Twitter losing its cool

03 February 2009

Eli Manning

I’m worried about Twitter. Worried because it’s going mainstream. The celebs have arrived and with them the media in their droves. You can’t turn on the TV or radio or read a newspaper without some presenter or journalist talking or writing about it. And that can only mean one thing…

It’s no longer cool.

The big problem is that it’s now just another channel for “audience interaction”, just like the telephones, texting and blogging before it. A way to “connect” with the ordinary man and woman on the street. Only that’s exactly what these Twitter-loving celebs are not doing.

Take a look at The Times’ list of the top 50 most popular Twitter celebrities. Popularity! Is the biggest number really best?

I don’t think so. In fact, there are only 15 of that 50 who are following more than 10% of the number of people following them. The first, Eli Manning, is unbelievably following more people than are following him. Now that’s humility. I’m calling this the Twitter Reciprocity Index. I think it’s a fair measure of the two-way nature of member interaction. 10% seems like a reasonable average for the normal person. Interesting to see politicians in this list – maybe they can teach the slebs a lesson or two about engaging with the audience. Their rank in The Times’ list is at the end.

  1. Eli Manning (@elimanning) – 43rd
  2. Paulo Coelho (@paulocoelho) – 24th
  3. Karl Rove (@KarlRove) – 23rd
  4. Arnold Schwarzenegger (@schwarzenegger) – 18th
  5. MC Hammer (@MCHammer) – 9th
  6. Yoko Ono (@yokoono) – 42nd
  7. Rick Sanchez (@ricksanchezcnn) – 4th
  8. Will Carling (@willcarling) – 34th
  9. Stephen Fry (@stephenfry) – 1st
  10. Regina Spektor (@reginaspektor) – 44th
  11. Toby Young (@toadmeister) – 50th
  12. Roots Manuva (@rootsmanuva) – 49th
  13. Elijah Wood (@elijahwood) – 38th
  14. Xzibit (@mrxtothaz) – 47th
  15. Jimmy Carr (@jimmycarr) – 19th

The booby prize goes to Alan Carr (@AlanCarr) and London Mayor Boris Johnson (@MayorofLondon) who, despite all their followers (13,552 and 2,796 respectively), haven’t yet lowered themselves enough to follow anyone.

What do you think – does the presence of celebrity and the media furore make you like Twitter more or less?

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7 Responses to “Twitter losing its cool”

  1. Gail Nelson

    Saw your post on Twitter, and I couldn’t agree more. A community thrives on shared values. Not only does this lack of reciprocity make Twitter less cool, but eats at its social norms in a very visible way. I will continue to use Twitter, but not to follow celebrities. (I’ve already stopped following the Mad Men characters, although I must admit, they are still kinda cool.)

  2. Al Shaw

    Fair point, however – I’ve been lobbying colleagues and friends to get onto Twitter for an age, usually being met with a ‘Twit-what??’. Now it’s getting a bit of publicity and they’re suddenly curious. The key bit is the quality of the follows. I only recommend comms people to colleagues and ones that are, say, music-related, to friends. They’re closer to signing up than ever now, thanks to Wossy, Fry and – on Sunday morning – Richard P Bacon!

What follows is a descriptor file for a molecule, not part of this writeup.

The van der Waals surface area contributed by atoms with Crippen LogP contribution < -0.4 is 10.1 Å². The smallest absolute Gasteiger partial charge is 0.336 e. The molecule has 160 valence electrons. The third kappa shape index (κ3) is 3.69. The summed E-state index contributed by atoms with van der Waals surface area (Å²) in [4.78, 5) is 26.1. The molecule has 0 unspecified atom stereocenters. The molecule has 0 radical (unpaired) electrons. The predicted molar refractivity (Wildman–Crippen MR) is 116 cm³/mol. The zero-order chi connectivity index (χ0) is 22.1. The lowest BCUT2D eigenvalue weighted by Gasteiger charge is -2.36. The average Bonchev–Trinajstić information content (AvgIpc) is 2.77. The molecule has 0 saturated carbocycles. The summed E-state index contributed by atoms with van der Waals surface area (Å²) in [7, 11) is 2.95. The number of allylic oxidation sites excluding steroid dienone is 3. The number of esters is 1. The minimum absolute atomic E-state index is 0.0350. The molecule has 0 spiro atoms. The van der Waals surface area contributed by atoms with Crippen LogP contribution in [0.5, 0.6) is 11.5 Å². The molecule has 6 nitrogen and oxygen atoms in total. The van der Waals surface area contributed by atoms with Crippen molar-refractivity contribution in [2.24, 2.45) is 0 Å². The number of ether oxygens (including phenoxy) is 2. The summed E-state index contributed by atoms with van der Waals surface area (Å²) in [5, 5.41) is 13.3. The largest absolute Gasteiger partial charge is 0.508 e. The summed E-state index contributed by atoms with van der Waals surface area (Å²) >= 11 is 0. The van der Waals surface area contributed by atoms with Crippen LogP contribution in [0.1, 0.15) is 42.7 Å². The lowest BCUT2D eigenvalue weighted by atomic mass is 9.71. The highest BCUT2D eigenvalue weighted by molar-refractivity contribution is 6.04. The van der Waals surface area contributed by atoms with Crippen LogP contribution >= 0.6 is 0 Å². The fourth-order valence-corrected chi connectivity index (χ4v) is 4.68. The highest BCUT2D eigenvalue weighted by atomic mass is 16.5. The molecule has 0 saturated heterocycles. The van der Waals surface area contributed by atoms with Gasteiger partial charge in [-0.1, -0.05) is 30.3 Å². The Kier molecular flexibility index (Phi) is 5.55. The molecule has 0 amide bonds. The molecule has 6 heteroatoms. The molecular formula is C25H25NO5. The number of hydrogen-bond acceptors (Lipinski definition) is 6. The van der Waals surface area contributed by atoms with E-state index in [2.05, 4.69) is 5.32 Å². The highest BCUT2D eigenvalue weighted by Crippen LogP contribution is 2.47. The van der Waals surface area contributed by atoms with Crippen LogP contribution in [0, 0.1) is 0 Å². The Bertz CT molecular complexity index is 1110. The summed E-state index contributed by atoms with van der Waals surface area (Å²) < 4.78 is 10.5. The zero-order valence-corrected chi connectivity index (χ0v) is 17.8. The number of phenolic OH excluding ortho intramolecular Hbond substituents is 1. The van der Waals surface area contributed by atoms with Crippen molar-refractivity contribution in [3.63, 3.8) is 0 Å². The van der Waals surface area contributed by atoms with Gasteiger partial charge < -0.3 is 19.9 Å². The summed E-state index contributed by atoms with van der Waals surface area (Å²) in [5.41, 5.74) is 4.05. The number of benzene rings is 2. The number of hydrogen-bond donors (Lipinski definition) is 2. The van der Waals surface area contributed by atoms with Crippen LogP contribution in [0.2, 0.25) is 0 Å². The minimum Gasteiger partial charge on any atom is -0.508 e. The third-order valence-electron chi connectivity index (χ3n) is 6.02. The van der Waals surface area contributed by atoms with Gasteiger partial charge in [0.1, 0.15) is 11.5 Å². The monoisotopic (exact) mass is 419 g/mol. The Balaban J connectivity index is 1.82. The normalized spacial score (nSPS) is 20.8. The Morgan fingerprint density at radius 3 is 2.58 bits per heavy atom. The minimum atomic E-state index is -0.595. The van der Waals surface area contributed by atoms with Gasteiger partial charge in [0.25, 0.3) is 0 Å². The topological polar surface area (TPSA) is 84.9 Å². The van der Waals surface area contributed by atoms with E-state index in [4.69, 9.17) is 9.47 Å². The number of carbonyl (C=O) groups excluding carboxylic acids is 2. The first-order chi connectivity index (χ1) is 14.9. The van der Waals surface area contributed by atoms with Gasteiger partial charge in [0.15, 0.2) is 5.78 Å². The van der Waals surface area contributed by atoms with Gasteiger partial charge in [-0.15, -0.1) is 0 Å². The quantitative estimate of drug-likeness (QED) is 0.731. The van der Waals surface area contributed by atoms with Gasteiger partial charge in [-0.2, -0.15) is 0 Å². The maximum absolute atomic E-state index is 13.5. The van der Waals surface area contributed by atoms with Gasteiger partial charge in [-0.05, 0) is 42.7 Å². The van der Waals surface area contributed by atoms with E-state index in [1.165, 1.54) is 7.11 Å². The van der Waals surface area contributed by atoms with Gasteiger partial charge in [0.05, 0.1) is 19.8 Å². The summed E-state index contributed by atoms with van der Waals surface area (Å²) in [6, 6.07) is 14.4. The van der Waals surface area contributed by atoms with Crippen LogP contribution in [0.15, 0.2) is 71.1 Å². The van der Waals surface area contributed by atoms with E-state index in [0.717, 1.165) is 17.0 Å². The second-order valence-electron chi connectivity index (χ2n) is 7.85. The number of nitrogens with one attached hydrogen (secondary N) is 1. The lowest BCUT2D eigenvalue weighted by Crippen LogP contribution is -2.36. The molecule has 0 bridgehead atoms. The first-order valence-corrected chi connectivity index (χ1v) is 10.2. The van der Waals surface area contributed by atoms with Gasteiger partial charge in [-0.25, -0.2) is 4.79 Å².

3. Laurel Papworth- Social Network Strategy » Blog Archive » Famous Twits: 50 Celebrities on Twitter

    [...] Who else? Any soap stars, minor B grade stars, Cafe Tropicana hangers on?   Kevin Rudd is not on my list in the same way that Obama is not on The Times list – it has to be really them, not an aide. So none of those faux Agency run Twitter accounts for musicians/bands either. Agreed?  I noticed that Drew Barrymore only twittered a few times, and even though Ev helped her, she stopped. Niall Cook at Hill and Knowlton has a good take on the “celebrity broadcasting following but not following back/no engagement” thing. He calls it Twitter losing it’s cool. [...]

  4. Xian

    As Dan Akroyd often said, “Jane, you ignorant slut!” ;)

    Since when has celebrity action (or inaction) had any real effect on the inherent “coolness” of utility? Sure, the T-Mobile sidekick was cool because Paris Hilton (and other celebutards) used it, but Twitter? I don’t care which celebs are on it (publicly), nor do I care what they post or who they follow, especially when calculated as a reciprocity index.

    Twitter is cool because because Metcalfe’s Law reproves itself every day. Twitter is cool because you can participate in the daily musings and thoughts of your friends and cohorts without having to leave your desk. It’s more productive than getting locked in a conversation at the water cooler with the one co-worker whose inane stories have no end or point. Twitter is cool because Twitter is cool, regardless of the TRI.

    As one who lives in LA with several celebrity friends, I think you fail to recognize that many have public and private faces. Public figures can have a difficult time balancing the demands fromhttp://blogs2.hillandknowlton.com/niallcook/2009/02/03/twitter-losing-its-cool/ the public. Twitter “follows” are no different. I imagine several — if not many — of the celebs you castigate have private twitter and facebook pages that are restricted to their friends. Shouldn’t they enjoy the same privileges as the rest of us? Communication with a defined, known group of people instead of the random hordes?

  5. Niall Cook

    Of course they should. But if they are going to show their public faces, then they should at least engage with people.

  6. ftmf.info » Blog Archive » Twitter’s demise has started… apparently

    [...] Check out a great piece on why Twitter is so over… [...]

  7. I Don’t Care When You Joined Twitter | davefleet.com

    [...] the new people using the tool they’ve been advocating for for months. Post titles like “Twitter Losing Its Cool” and “Twitter Has Jumped The Shark” became [...]

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